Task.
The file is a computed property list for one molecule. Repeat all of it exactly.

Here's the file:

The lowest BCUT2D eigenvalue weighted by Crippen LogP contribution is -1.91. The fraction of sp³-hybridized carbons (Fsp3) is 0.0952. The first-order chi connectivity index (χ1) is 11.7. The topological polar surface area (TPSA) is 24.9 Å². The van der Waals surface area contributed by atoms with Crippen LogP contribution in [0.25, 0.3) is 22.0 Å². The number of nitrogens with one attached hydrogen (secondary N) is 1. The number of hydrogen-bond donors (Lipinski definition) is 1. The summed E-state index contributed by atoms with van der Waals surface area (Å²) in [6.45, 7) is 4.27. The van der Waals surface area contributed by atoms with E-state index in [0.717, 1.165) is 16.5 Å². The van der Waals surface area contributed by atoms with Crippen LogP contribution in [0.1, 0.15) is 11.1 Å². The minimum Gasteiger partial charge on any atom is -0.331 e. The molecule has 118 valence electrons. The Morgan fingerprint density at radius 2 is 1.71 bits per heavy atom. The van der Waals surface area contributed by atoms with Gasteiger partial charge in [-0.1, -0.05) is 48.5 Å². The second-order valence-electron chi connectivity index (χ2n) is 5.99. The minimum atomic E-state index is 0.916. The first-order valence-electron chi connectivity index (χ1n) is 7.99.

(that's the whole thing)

The lowest BCUT2D eigenvalue weighted by Crippen LogP contribution is -1.91. The fraction of sp³-hybridized carbons (Fsp3) is 0.0952. The first-order chi connectivity index (χ1) is 11.7. The topological polar surface area (TPSA) is 24.9 Å². The van der Waals surface area contributed by atoms with Crippen LogP contribution in [0.25, 0.3) is 22.0 Å². The number of nitrogens with one attached hydrogen (secondary N) is 1. The number of hydrogen-bond donors (Lipinski definition) is 1. The summed E-state index contributed by atoms with van der Waals surface area (Å²) in [6.45, 7) is 4.27. The van der Waals surface area contributed by atoms with E-state index in [0.717, 1.165) is 16.5 Å². The van der Waals surface area contributed by atoms with Crippen LogP contribution in [0.1, 0.15) is 11.1 Å². The minimum Gasteiger partial charge on any atom is -0.331 e. The molecule has 118 valence electrons. The Morgan fingerprint density at radius 2 is 1.71 bits per heavy atom. The van der Waals surface area contributed by atoms with Gasteiger partial charge in [-0.1, -0.05) is 48.5 Å². The second-order valence-electron chi connectivity index (χ2n) is 5.99. The minimum atomic E-state index is 0.916. The first-order valence-electron chi connectivity index (χ1n) is 7.99.